Protected Areas and Indigenous Territories Prove to be the Best Defense against Deforestation for the Western Amazon

Washington, DC, July 27, 2021. A new analysis by Amazon Conservation’s Monitoring of the Andean Amazon Project (MAAP) shows that protected areas and indigenous territories offer the best defense against deforestation for the Amazon Rainforest.

Through Amazon Conservation’s latest Monitoring of the Andean Amazon Project (MAAP) analysis, the organization studied how land use designations in the four countries of the western Amazon – Bolivia, Colombia, Ecuador, and Peru – impacted primary forest loss in 2020. 

The primary finding solidifies the importance of protected areas and indigenous territories as key mechanisms to fight deforestation.

“The results speak for themselves,” says lead author Dr. Matt Finer, Director of Amazon Conservation’s MAAP. “They strongly show that protected areas had the lowest recent deforestation across the western Amazon, closely followed by indigenous territories. Protected areas in Ecuador and Peru and indigenous territories in Colombia were especially effective.”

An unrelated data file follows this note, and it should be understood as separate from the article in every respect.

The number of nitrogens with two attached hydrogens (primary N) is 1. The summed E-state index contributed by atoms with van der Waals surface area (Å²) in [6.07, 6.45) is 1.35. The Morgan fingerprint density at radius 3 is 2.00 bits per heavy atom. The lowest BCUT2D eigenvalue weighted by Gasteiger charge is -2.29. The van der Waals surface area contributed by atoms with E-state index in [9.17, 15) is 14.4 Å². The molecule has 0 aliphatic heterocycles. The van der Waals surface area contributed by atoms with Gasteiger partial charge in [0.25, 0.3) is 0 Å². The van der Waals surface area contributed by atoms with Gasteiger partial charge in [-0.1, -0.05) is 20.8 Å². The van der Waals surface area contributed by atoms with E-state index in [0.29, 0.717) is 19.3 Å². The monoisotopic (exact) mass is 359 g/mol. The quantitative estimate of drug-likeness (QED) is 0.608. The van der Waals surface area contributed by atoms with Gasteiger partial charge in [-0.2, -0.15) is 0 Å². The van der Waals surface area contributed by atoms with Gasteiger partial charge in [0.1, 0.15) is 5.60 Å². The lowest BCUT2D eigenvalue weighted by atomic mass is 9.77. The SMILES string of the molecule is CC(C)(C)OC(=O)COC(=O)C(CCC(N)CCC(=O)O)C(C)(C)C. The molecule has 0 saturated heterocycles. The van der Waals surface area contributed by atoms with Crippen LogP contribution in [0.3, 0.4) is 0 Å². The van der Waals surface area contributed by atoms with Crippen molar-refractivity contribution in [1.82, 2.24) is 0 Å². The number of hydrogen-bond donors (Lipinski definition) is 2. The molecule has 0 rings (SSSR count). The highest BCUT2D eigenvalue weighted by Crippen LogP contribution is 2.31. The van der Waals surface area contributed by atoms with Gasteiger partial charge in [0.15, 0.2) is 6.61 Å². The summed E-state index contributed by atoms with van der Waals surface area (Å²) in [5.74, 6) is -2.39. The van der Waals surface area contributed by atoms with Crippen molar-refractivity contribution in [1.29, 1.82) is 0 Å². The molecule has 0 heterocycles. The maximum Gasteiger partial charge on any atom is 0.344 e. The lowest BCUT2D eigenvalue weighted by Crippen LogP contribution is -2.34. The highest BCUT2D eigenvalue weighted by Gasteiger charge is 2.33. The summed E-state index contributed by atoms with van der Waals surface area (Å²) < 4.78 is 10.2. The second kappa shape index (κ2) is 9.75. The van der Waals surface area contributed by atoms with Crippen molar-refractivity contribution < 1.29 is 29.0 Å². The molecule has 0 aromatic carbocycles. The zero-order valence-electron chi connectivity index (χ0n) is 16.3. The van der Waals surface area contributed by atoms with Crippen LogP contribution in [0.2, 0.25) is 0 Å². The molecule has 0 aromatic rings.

The results showed that, across an area of 229 million hectares (568 million acres), lands designated as protected areas, covering 43 million hectares, had the lowest rates of primary forest loss, followed closely by those designated as indigenous territories, covering 58 million hectares. 2020, a year marked by the COVID-19 global pandemic, presented a peak in forest loss in the Amazon as well as a flip in this overall pattern, with indigenous territories having less primary forest loss than protected areas. This increased forest loss in protected areas last year was primarily due to intense forest fires in Bolivia.

Areas with other land use designations had deforestation rates that were two times higher than in protected areas and indigenous territories.